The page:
2 Korean documentary heritage holdings inscribed in UNESCO's Memory of the World

2 Korean documentary heritage holdings inscribed in UNESCO's Memory of the World
Handwritten posters with the names and descriptions of lost siblings, parents and family members made during the 1980 reunion of war-dispersed families.
PHOTO: Cultural Heritage Administration

Two old and modern archive holdings of Korea were recognised as valuable documentary heritage by UNESCO on Saturday.

The two Korean additions to the UNESCO Memory of the World are Confucian printing woodblocks of the Joseon era and the archives of the 1983 KBS special live broadcast "Finding Dispersed Families."

The decision was made at the three-day meeting of UNESCO's International Advisory Committee that considered 87 nominations from 61 countries in Abu Dhabi from Oct. 4-6.

The Confucian printing woodblocks comprises 64,226 hand-carved blocks produced between 1460 and 1956 for the printing of 718 books. They were used to print various books based on Confucian values and to pass down teachings of scholars to descendants during the Joseon era (1392-1910).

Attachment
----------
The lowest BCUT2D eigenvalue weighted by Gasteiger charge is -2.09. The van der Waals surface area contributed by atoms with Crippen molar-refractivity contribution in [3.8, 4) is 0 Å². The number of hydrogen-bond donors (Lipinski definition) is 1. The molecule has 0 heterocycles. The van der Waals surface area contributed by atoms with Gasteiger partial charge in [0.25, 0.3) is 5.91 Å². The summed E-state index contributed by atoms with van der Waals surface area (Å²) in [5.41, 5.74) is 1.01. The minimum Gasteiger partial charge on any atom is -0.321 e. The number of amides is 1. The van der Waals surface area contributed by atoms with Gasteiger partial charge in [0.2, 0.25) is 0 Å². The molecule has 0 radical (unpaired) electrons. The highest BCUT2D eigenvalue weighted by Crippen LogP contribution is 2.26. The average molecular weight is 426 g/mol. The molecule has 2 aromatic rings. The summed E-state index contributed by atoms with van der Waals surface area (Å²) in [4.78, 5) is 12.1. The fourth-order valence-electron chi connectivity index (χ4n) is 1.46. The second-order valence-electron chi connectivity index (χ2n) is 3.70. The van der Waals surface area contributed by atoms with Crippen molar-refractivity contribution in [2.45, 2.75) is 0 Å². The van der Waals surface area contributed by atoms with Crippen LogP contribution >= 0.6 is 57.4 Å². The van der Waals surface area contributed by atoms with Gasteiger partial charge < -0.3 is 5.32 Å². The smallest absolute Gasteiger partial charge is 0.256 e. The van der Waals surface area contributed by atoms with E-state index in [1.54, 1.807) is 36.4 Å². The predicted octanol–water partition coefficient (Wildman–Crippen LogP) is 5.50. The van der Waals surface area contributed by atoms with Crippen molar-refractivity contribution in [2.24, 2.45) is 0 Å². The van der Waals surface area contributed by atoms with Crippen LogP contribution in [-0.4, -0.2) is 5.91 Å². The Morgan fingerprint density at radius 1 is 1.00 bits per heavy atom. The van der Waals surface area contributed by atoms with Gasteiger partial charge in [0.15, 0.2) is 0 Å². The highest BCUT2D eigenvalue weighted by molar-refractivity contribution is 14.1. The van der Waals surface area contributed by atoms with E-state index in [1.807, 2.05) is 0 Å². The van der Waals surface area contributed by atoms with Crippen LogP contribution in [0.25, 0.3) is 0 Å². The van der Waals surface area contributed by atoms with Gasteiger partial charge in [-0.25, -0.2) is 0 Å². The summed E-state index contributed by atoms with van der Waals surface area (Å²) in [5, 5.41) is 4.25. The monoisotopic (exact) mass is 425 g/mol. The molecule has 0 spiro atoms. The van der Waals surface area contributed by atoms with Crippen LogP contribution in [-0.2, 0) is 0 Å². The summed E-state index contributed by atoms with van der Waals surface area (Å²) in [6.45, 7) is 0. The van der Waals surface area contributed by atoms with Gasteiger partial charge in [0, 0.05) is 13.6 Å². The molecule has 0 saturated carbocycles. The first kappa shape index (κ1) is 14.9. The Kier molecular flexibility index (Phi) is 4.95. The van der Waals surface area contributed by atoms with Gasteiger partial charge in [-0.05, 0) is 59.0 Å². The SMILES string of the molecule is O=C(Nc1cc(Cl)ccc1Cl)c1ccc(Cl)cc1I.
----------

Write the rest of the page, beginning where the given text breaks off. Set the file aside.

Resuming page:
Writing carved on the blocks varies from genealogies to textbooks for children, with the vast majority, 583 titles out of a total 718, being literary writings of scholars. They cover diverse genres such as letters, daily journals, poems and academic papers.

The Joseon era woodblocks hold an exceptional value in that they were produced not just for book printing, but as "an act of practicing the ruling ideology of the era and passing the sages' enlightenment down to the descendants," explained Park Soon, a senior researcher at the Advanced Center for the Korean Studies, which holds the collection at its special archive called Jangpangak.

The archive of the 1983 live broadcast of the KBS is one of the most recent records included in the UNESCO listing of documentary heritage. It's a record of 138 days of an epic reunion of war-dispersed families broadcast live on the channel from June 30 through Nov. 14, 1983.

The archive consists of 20,522 records of live broadcasts: 463 videotapes of 453 hours and 45 minutes of broadcasts, producers' journals, applications to participate, broadcast ephemera, audiotapes and photographs.

The two records join the ranks of UNESCO-recognised Korean historical documents, including "Nanjung Ilgi: War Diary of Admiral Yi Sun-sin" and archives of the Saemaul Undong.

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